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I called my kids to say goodbye, says mum trapped in rubble

ANN Voss spent the night under her desk in a collapsed office building in Christchurch, concentrating on staying alive while she waited for rescue.

Ms Voss, and at least 300 others, were trapped under the rubble. Terrified and bleeding, she could do nothing but wait. Last night the emergency services were still trying to locate her.

"I rang my kids to say goodbye," Ms Voss told New Zealand's TV3 channel. "I know I am bleeding and I can feel the ground is quite wet. I think it's blood. I'm not going to give up."

Rescuers were forced to amputate limbs from other victims because they were unable to lift and remove masonry.

The official death toll was put at 38 but there are fears it could reach 300. Scores of people remained trapped, including those in the Pyne Gould Guinness Building, a multi-storey building containing more than 200 workers. The floors of the collapsed building are pancaked onto each other.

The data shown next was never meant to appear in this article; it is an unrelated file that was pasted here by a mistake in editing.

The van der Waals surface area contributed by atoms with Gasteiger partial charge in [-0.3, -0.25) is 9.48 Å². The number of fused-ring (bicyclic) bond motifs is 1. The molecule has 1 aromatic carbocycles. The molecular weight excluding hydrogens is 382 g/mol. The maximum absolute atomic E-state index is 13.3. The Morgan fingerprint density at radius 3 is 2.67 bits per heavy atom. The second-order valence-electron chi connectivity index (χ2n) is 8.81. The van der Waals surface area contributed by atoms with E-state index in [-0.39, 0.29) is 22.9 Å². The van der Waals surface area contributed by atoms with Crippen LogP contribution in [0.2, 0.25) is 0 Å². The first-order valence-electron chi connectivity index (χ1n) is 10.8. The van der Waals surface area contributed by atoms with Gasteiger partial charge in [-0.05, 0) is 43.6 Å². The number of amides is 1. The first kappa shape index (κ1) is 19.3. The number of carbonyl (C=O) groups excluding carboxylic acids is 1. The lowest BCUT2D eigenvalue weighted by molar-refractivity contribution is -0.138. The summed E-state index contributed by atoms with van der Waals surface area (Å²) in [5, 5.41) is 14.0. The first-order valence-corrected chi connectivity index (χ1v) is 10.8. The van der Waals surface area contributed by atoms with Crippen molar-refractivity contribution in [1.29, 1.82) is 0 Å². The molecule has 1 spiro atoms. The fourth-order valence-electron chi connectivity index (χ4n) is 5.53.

Elsewhere, an office block believed to have about 100 workers inside, burnt out of control; and nearby, even as one woman was rescued, workers said they feared another four colleagues were trapped under concrete on one of the building's lower floors.

Christchurch rescuers were overwhelmed with the task of pulling victims from beneath tonnes of masonry and debris. By this morning at least 250 specialist crews from overseas will be digging through the ruins.

For some, the overseas help is too late. One woman ran out of the Cashel Street Mall clutching her baby but the building collapsed on top of them. Tom Brittenden, a local resident, said he and others rushed to the mall but the woman was already dead. Her baby was taken alive from her arms.

By nightfall about 120 people had been pulled out alive.

Irish Independent